Planted in Pennies

‘I’ve been thinking about seeing. There are lots of things to see, unwrapped gifts and free surprises. The world is fairly studded and strewn with pennies cast broadside from a generous hand. But—and this is the point—who gets excited by a mere penny? If you follow one arrow, if you crouch motionless on a bank to watch a tremulous ripple thrill on the water and are rewarded by the sight of a muskrat kid paddling from its den, will you count that sight a chip of copper only, and go your rueful way? … if you cultivate a healthy poverty and simplicity, so that finding a penny will literally make your day, then, since the world is in fact planted in pennies, you have with your poverty bought a lifetime of days. It is that simple. What you see is what you get.’

Annie Dillard, Pilgrim at Tinker Creek

I was hoping for warblers. 8 a.m. May 9th, 15C —there should be migrant warblers feeding high up amongst the sun-warmed buds of maple and poplar. But there were none. The wood was quiet: too quiet, for a May morning.

I can give many reasons for the lack of songbirds – some of then depressing, some simply the nature of migration: after a week or more of rain and cold, we now have clear nights and a moon nearly full – and birds moving north as fast as possible. But my head and heart both know there are fewer birds every year.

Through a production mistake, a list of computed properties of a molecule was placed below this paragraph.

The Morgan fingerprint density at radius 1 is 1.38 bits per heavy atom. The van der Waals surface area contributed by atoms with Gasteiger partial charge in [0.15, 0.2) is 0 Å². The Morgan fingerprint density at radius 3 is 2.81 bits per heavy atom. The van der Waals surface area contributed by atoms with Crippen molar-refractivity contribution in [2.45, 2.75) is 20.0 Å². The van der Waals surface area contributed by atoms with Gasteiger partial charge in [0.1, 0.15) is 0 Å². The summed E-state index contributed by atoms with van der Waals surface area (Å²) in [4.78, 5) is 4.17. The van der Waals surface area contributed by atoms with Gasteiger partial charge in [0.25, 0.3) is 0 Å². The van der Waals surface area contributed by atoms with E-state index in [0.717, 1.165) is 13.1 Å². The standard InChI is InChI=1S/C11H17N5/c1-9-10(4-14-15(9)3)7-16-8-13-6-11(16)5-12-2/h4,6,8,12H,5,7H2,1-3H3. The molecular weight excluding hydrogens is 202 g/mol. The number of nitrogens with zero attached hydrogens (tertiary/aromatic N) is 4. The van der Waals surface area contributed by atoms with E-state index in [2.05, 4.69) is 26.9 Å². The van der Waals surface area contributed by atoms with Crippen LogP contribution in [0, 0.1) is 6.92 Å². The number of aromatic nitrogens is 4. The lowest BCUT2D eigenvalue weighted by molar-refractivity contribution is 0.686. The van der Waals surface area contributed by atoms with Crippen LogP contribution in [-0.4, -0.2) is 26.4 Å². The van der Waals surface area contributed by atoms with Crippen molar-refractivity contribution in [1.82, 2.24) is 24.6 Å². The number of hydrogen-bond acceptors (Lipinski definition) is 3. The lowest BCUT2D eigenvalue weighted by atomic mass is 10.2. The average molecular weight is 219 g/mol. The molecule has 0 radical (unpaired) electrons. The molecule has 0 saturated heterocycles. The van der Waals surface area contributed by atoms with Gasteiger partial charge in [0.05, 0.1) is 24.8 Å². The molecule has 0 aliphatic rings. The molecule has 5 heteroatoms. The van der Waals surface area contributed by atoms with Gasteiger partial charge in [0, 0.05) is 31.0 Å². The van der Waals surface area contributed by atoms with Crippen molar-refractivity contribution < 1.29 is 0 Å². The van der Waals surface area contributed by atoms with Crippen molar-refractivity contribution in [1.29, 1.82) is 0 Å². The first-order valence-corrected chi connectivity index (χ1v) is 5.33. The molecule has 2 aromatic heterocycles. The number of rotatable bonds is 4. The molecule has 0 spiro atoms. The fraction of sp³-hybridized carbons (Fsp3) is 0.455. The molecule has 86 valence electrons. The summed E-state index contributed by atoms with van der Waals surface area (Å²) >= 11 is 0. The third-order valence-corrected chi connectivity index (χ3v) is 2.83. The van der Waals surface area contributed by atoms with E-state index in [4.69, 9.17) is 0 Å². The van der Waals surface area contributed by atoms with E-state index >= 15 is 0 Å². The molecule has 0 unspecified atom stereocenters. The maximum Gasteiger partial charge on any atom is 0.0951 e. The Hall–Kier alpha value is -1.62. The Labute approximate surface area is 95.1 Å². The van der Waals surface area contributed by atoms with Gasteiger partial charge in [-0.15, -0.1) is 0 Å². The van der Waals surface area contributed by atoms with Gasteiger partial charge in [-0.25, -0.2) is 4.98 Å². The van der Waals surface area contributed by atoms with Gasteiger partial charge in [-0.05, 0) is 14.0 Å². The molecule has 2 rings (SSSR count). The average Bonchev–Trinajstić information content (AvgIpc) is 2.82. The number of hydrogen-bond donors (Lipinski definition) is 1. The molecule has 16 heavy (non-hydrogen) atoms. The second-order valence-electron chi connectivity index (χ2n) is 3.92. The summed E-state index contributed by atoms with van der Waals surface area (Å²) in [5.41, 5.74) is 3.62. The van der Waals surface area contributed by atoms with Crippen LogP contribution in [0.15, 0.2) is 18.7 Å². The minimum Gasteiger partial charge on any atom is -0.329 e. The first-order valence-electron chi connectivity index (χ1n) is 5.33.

I mourn this loss, deeply. I have found myself, this year, strangely reluctant to walk the woods and fields, to witness, aurally and visually, the declining number of birds. Late last year, I read Barry Lopez’s last book of essays, Embrace Fearlessly the Burning World. I was thinking of it as I walked the too-quiet paths this morning.

Because the world is still ‘planted in pennies’, and had I not been out this morning, I would have missed so much. A pair of spotted sandpipers, flying low over the water of the maple swamp, as graceful as swallows. The flash of green and copper of a wood duck; a brown creeper, probing for insects under bark. The osprey breaking off branches for its growing nest on a light standard over the soccer field; the crow devouring a frog (fresh road kill? or predated?) up in a dead tree. None of these sights are ‘chips of copper only’, but glints and glimpses to be treasured in the moment and in memory. Embraced, as Lopez says.

Image by brands amon from Pixabay 

There is no life without loss, whether it is the loss of bird species to destructive land use, pesticides, avian flu or climate change, or the loss of those we love to accident, disease, age or simply lives that converge. (This is much on my mind, largely, but not entirely, because it is the major theme of my novel-in-progress.)  But as abundance diminishes, should not the pennies matter more?

There will be warblers, one morning. I still have faith.

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